Inside the case you can see how much room there really is to work with. Up to six hard drives can be mounted vertically below the power supply allowing for the heat to be drawn up and out the back. You can also see that the motherboard is mounted upside down allowing for the two 120mm fans to create decent air flow over the cpu and heatsink.
Here is a simple close up of the hard drive mounting cage and the extra 80mm fan slot that could help cool the graphics cards and create some air flow above the cpu region.
Here are the two fans that cool the system. They are very quiet I really don’t
notice them, but then in my room anything under 45dB is quiet. The fans are
powered with two 4pin Molex connectors and have a separate tachometer wire that
connects to the motherboard.
The last thing were going to look at before I start installing they system is the tool-less PCI slots. The black clamps snap up allowing you to insert the PCI card and then snap closed pushing down on the PCI cards tab holding it firmly in place. Also shown is the power supply bracket that you can mount the power supply to before attaching it to the case.
I had two major problems with my installation. The first was the power supply; because the case is so large and tall the ATX power cable was not quite long enough. I check with another power supply and it was fine showing that I was correct in stating that SkyHawk needed to lengthen the ATX power cables. Thankfully they have already passed that onto the engineers. But the lesson stands this case is large make sure that your power supply has long cables otherwise you could find your self stretching, fudging, and manipulating to get it in there. The second issue I encountered also had less to do with the case than my motherboard. The DFI Lanparty UT Ultra-D has a audio riser card. This card impacted with the rear exhaust fan and its housing.
In this picture you can clearly see where the audio card hits the fan. If you
look at the profile shot there is almost 1cm of distance between the backplane
and the card.
To fix this situation I removed the fan housing and attached the fan directly to the back of the case. This gave me the room I needed to fully seat the motherboard. The audio riser card still makes contact and is ever so slightly angled by the fan, but I was able to fit the motherboard in the case and that’s what is important. Just keep in mind that if your motherboard has any vertical cards in the vicinity of the rear exhaust fan then there may be clearance issues with this case.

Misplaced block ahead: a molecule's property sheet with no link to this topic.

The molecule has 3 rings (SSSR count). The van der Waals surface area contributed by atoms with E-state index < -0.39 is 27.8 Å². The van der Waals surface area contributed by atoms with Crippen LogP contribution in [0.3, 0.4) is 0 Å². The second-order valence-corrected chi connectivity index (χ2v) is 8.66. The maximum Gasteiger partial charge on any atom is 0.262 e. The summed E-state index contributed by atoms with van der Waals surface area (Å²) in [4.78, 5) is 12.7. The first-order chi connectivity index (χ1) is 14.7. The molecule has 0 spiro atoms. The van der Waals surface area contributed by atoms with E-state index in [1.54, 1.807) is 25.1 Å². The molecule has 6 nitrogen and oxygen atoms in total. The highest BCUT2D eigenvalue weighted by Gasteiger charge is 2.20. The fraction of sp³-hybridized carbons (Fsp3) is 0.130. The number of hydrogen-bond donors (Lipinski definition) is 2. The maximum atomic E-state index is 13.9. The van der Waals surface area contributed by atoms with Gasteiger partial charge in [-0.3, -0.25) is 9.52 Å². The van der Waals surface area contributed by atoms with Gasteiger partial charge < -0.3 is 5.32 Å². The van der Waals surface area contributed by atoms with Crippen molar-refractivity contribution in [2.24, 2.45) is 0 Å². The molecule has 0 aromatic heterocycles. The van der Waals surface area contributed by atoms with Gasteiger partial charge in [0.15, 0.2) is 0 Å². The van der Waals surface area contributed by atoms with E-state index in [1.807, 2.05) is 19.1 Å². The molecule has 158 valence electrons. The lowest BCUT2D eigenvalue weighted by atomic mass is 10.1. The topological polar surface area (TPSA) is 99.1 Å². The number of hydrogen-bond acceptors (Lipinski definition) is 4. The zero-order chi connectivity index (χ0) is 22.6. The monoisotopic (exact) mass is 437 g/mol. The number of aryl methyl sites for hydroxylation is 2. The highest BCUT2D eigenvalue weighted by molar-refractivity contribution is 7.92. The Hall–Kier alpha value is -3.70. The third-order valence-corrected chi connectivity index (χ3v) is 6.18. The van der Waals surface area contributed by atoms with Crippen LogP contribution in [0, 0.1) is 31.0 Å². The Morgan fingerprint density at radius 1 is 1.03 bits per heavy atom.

I had to drill out the mounting holes on the back in order to fit fan screws
here is the before and after picture. This is what allowed me to mount the fan
directly to the case.
Finaly we have the system up and running. I connected it to my TV just to get a feel for what a home theater PC would be like and I have to say I want one. My next build will probably be for the living room. Once the computer was powered up the CD-ROM’s on the front of the case were illuminated by LED’s in the door creating a nice blue glow. If you’re a 24/7 computer user then you will not want to connect the front LED’s as the generate quite a bit of light. One of the best things about this case is its thermal properties. The two 120mm fans create lots of air flow over the CPU and keep it much cooler than some other cases. My Lian Li PC52 had a load temperature around 55c while the ThermalRock Circle case kept it around 50c.
This was an interesting case; it has very distinct and bold styling. I think it looks much better than some of the cases out there in terms of uniqueness. It will also be a conversation piece as most people will look at it and wonder what it is. While I like its style, spaciousness, and tool-less design the ThermalRock Circle may be to large for some power supplies. It is also very heavy, don?t buy this case if you frequent LAN parties.
- Looks ? distinctive design that does not say just another computer
- Space ? plenty of room for drives, cards and upgrades
- Tool-less ? want to put in a new Hard Drive no screwdriver needed!
- Cooling ? two 120mm fans opposite each other create good cooling
- Mod potential ? this thing screams mod me, it comes with a window and has lots of room for water
- Build quality ? its steal baby just try to bend or break it, not gonna happen
- Quiet ? not silent but still good acoustics while maintaining its thermal properties
- USB/FireWire ? easy access to the USB and FireWire ports
- Heavy ? once you place it your likely to keep it there
- PSU compatibility ? you?re going to have to check to make sure yours fits
- Bright ? lights are cool but I found these too bright for 24hr use in my room
- Cost ? at $135 before shipping, it?s expensive
- Availability ? clicking our shopping link only turned up one online store selling this case
Legit Bottom Line:
The ThermalRock Circle is a head turner, and a back breaker. If it?s your thing then by all means you will likely be happy with this case. If price or mobility is a big part of your buying decision then this is not the case for you.